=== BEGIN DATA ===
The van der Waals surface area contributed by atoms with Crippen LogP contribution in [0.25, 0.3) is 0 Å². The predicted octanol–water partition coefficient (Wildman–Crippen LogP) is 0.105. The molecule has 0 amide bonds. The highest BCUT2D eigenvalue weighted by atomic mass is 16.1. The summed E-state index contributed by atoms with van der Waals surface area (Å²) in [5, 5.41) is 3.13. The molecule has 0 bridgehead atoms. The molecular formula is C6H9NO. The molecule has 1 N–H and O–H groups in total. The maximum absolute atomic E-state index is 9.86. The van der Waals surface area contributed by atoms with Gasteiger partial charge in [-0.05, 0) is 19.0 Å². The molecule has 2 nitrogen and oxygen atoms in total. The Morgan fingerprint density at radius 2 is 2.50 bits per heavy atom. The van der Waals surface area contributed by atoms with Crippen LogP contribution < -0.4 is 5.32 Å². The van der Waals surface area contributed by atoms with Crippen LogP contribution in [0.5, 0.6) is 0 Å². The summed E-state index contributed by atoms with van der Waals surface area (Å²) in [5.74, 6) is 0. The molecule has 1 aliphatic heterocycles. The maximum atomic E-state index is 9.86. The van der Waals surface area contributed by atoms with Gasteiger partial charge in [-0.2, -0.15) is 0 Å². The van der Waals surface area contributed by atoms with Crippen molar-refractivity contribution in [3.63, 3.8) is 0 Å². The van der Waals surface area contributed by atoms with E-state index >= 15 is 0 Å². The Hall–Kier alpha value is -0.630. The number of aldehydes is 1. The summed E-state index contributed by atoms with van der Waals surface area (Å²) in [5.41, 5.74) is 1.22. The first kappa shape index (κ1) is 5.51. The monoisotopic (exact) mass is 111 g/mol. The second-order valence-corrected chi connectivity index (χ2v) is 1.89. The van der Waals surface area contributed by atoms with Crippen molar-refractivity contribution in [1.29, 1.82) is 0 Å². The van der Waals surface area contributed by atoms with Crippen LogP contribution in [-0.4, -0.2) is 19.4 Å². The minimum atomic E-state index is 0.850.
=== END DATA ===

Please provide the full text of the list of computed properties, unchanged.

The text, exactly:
The van der Waals surface area contributed by atoms with Crippen LogP contribution in [0.25, 0.3) is 0 Å². The predicted octanol–water partition coefficient (Wildman–Crippen LogP) is 0.105. The molecule has 0 amide bonds. The highest BCUT2D eigenvalue weighted by atomic mass is 16.1. The summed E-state index contributed by atoms with van der Waals surface area (Å²) in [5, 5.41) is 3.13. The molecule has 0 bridgehead atoms. The molecular formula is C6H9NO. The molecule has 1 N–H and O–H groups in total. The maximum absolute atomic E-state index is 9.86. The van der Waals surface area contributed by atoms with Gasteiger partial charge in [-0.05, 0) is 19.0 Å². The molecule has 2 nitrogen and oxygen atoms in total. The Morgan fingerprint density at radius 2 is 2.50 bits per heavy atom. The van der Waals surface area contributed by atoms with Crippen LogP contribution < -0.4 is 5.32 Å². The van der Waals surface area contributed by atoms with Crippen LogP contribution in [0.5, 0.6) is 0 Å². The summed E-state index contributed by atoms with van der Waals surface area (Å²) in [5.74, 6) is 0. The molecule has 1 aliphatic heterocycles. The maximum atomic E-state index is 9.86. The van der Waals surface area contributed by atoms with Gasteiger partial charge in [-0.2, -0.15) is 0 Å². The van der Waals surface area contributed by atoms with Crippen molar-refractivity contribution in [3.63, 3.8) is 0 Å². The van der Waals surface area contributed by atoms with E-state index >= 15 is 0 Å². The Hall–Kier alpha value is -0.630. The number of aldehydes is 1. The summed E-state index contributed by atoms with van der Waals surface area (Å²) in [5.41, 5.74) is 1.22. The first kappa shape index (κ1) is 5.51. The monoisotopic (exact) mass is 111 g/mol. The second-order valence-corrected chi connectivity index (χ2v) is 1.89. The van der Waals surface area contributed by atoms with Crippen molar-refractivity contribution in [1.29, 1.82) is 0 Å². The van der Waals surface area contributed by atoms with Crippen LogP contribution in [-0.4, -0.2) is 19.4 Å². The minimum atomic E-state index is 0.850.